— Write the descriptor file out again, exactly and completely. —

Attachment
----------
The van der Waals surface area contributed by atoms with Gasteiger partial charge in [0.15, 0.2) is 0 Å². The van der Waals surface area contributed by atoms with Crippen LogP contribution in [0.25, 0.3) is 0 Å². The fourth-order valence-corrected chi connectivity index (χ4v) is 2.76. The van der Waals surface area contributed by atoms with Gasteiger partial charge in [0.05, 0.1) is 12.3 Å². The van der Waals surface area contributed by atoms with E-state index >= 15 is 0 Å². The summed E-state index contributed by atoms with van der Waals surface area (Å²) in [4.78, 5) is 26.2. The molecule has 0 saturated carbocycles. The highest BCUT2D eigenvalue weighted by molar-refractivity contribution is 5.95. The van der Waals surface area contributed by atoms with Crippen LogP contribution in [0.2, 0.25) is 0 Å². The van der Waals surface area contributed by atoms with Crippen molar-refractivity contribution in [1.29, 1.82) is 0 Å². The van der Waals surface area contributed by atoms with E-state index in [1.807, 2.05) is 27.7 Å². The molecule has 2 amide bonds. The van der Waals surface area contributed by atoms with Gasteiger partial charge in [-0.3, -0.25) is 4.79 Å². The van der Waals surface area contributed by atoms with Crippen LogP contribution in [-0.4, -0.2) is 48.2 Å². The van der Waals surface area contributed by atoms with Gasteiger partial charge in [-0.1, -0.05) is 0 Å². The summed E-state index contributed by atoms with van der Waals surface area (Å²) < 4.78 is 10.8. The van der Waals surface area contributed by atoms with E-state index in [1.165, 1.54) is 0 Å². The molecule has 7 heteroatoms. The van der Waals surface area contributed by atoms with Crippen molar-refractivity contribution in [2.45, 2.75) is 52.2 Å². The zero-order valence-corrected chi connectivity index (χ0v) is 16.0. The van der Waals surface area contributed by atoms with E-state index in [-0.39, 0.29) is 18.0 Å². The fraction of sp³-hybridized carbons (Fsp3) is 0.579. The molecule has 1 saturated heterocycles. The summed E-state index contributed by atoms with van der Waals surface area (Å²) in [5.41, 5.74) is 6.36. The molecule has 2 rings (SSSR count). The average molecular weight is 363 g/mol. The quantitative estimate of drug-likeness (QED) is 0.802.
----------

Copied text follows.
The van der Waals surface area contributed by atoms with Gasteiger partial charge in [0.15, 0.2) is 0 Å². The van der Waals surface area contributed by atoms with Crippen LogP contribution in [0.25, 0.3) is 0 Å². The fourth-order valence-corrected chi connectivity index (χ4v) is 2.76. The van der Waals surface area contributed by atoms with Gasteiger partial charge in [0.05, 0.1) is 12.3 Å². The van der Waals surface area contributed by atoms with E-state index >= 15 is 0 Å². The summed E-state index contributed by atoms with van der Waals surface area (Å²) in [4.78, 5) is 26.2. The molecule has 0 saturated carbocycles. The highest BCUT2D eigenvalue weighted by molar-refractivity contribution is 5.95. The van der Waals surface area contributed by atoms with Crippen LogP contribution in [0.2, 0.25) is 0 Å². The van der Waals surface area contributed by atoms with Crippen molar-refractivity contribution in [1.29, 1.82) is 0 Å². The van der Waals surface area contributed by atoms with E-state index in [1.807, 2.05) is 27.7 Å². The molecule has 2 amide bonds. The van der Waals surface area contributed by atoms with Gasteiger partial charge in [-0.3, -0.25) is 4.79 Å². The van der Waals surface area contributed by atoms with Crippen LogP contribution in [-0.4, -0.2) is 48.2 Å². The van der Waals surface area contributed by atoms with Gasteiger partial charge in [-0.1, -0.05) is 0 Å². The summed E-state index contributed by atoms with van der Waals surface area (Å²) < 4.78 is 10.8. The van der Waals surface area contributed by atoms with E-state index in [1.165, 1.54) is 0 Å². The molecule has 7 heteroatoms. The van der Waals surface area contributed by atoms with Crippen molar-refractivity contribution in [2.45, 2.75) is 52.2 Å². The zero-order valence-corrected chi connectivity index (χ0v) is 16.0. The van der Waals surface area contributed by atoms with E-state index in [-0.39, 0.29) is 18.0 Å². The fraction of sp³-hybridized carbons (Fsp3) is 0.579. The molecule has 1 saturated heterocycles. The summed E-state index contributed by atoms with van der Waals surface area (Å²) in [5.41, 5.74) is 6.36. The molecule has 2 rings (SSSR count). The average molecular weight is 363 g/mol. The quantitative estimate of drug-likeness (QED) is 0.802.